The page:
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Update: Independent Diplomat responds

Carne Ross, director of Independent Diplomat, has responded to my post yesterday about his organization’s work for places like Northern Cyprus and Southern Sudan. The response is printed here in full: This article is a discredit to FP.  The writer could at a minimum have checked with Independent Diplomat before writing the blog. We are ...

Carne Ross, director of Independent Diplomat, has responded to my post yesterday about his organization’s work for places like Northern Cyprus and Southern Sudan. The response is printed here in full:

This article is a discredit to FP.  The writer could at a minimum have checked with Independent Diplomat before writing the blog. We are available for inquiries, even from web bloggers.  Relaying false facts is in some countries illegal; it is in all countries irresponsible.
 
The facts are that Independent Diplomat does not lobby for its clients.  We advise our clients on how to represent themselves diplomatically. We are required by US law to submit certain of our contracts under FARA legislation.  But these do not give a complete picture of our finances or, in all cases, our contractual relationships with clients.  It is highly misleading to draw conclusions from such public filings.  Finally, we do not only advise “semi-autonomous regions” which is itself a misleading and ignorant way of describing some of our clients.  Many of Independent Diplomat’s clients, not listed in the AP article from which the author lifts his piece, are “normal” states.
 
This FP blog draws extensively from a recent AP article about Independent Diplomat.  The AP article itself is not a complete picture of Independent Diplomat’s work and contains some inaccuracies.  The writer of this piece has added his own misinterpretations to that article.  Independent Diplomat will raise these concerns directly with the editors of FP.

Ross is right about this: We should have called him before posting. That’s FP‘s policy and it makes good sense.

And I understand Ross’s concern that his firm be correctly represented, so let me address his points one at a time:

"The facts are that Independent Diplomat does not lobby for its clients.  We advise our clients on how to represent themselves diplomatically. 

Here is the definition used in the United States Lobbying Disclosure Act:

"The term ”lobbyist” means any individual who is employed or retained by a client for financial or other compensation for services that include more than one lobbying contact."

The definition of a lobbying contact includes any communication with a government official regarding "the formulation, modification, or adoption of a Federal rule, regulation, Executive order, or any other program, policy,or position of the United States Government."

Here is what Independent Diplomat’s contract with Southern Sudan pledges:

"Staff members will solicit the views of the US Government by meeting with key officials and desk officers in the State Department and other US agencies to gather their views." 

ID is accepting money to arrange consultations with government officials its clients cannot arrange on their own and advising them on how to follow up themselves. Because it is representing foreign entitites in the United States, it is required to register with the Justice Department under the Foreign Agent Registration Act [FARA]. The term "lobbying" does not seem wrong or unfair to describe ID’s activities.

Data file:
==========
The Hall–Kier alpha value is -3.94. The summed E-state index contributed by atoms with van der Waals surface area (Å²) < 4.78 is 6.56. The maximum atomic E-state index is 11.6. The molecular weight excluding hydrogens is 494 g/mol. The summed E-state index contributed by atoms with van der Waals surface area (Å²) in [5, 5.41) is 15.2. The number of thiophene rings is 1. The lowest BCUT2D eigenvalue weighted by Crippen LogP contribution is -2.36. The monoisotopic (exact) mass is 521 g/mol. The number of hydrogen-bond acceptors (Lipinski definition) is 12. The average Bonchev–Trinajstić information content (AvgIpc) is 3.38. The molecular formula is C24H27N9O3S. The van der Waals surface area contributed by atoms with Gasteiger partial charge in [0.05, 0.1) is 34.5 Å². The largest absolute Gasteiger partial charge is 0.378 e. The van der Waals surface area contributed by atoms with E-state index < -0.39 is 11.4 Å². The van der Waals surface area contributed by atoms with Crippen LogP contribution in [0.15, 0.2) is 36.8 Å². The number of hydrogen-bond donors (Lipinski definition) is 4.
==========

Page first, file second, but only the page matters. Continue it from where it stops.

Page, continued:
Ross writes:  

We are required by US law to submit certain of our contracts under FARA legislation. It is highly misleading to draw conclusions from such public filings." 

The only "conclusions" drawn from public filings were the amounts and terms of some of ID’s contracts, reproduced word for word.

"Finally, we do not only advise “semi-autonomous regions” which is itself a misleading and ignorant way of describing some of our clients.  Many of Independent Diplomat’s clients, not listed in the AP article from which the author lifts his piece, are “normal” states." 

The post does not state that Independent Diplomat only advises "semi-autonomous regions." The list of clients was not taken simply from the AP story, but checked with (and linked to) ID’s own client list on its Web site. Southern Sudan is not on that list, despite the filing I found, but it, as well as Somaliland, Western Sahara, and Northern Cyprus (which are listed) are all commonly referred to as "semi-autonomous regions," though I do understand why the term is controversial.

Moreover, one of ID’s other clients, again featured on their own client list, is Kosovo, which recently gained statehood — after signing up for ID’s assistance. Aside from Kosovo, which ID represented before it was internationally recognized, the only "normal" states mentioned on ID’s client list are: "a group of North Pacific small island states." 

This FP blog draws extensively from a recent AP article about Independent Diplomat.  The AP article itself is not a complete picture of Independent Diplomat’s work and contains some inaccuracies.  The writer of this piece has added his own misinterpretations to that article."

The AP article was assumed to be credible not only because it was published and vetted by that organization, but because Independent Diplomat prominently displayed links to it on its own home page. In linking to the piece, ID does not in any way dispute its content.

Finally, the original post was not mean to be particularly critical of Independent Diplomat. In fact the AP story referenced and the Al Jazeera video attached to the post are both quite positive about the organization.

Tag: Africa

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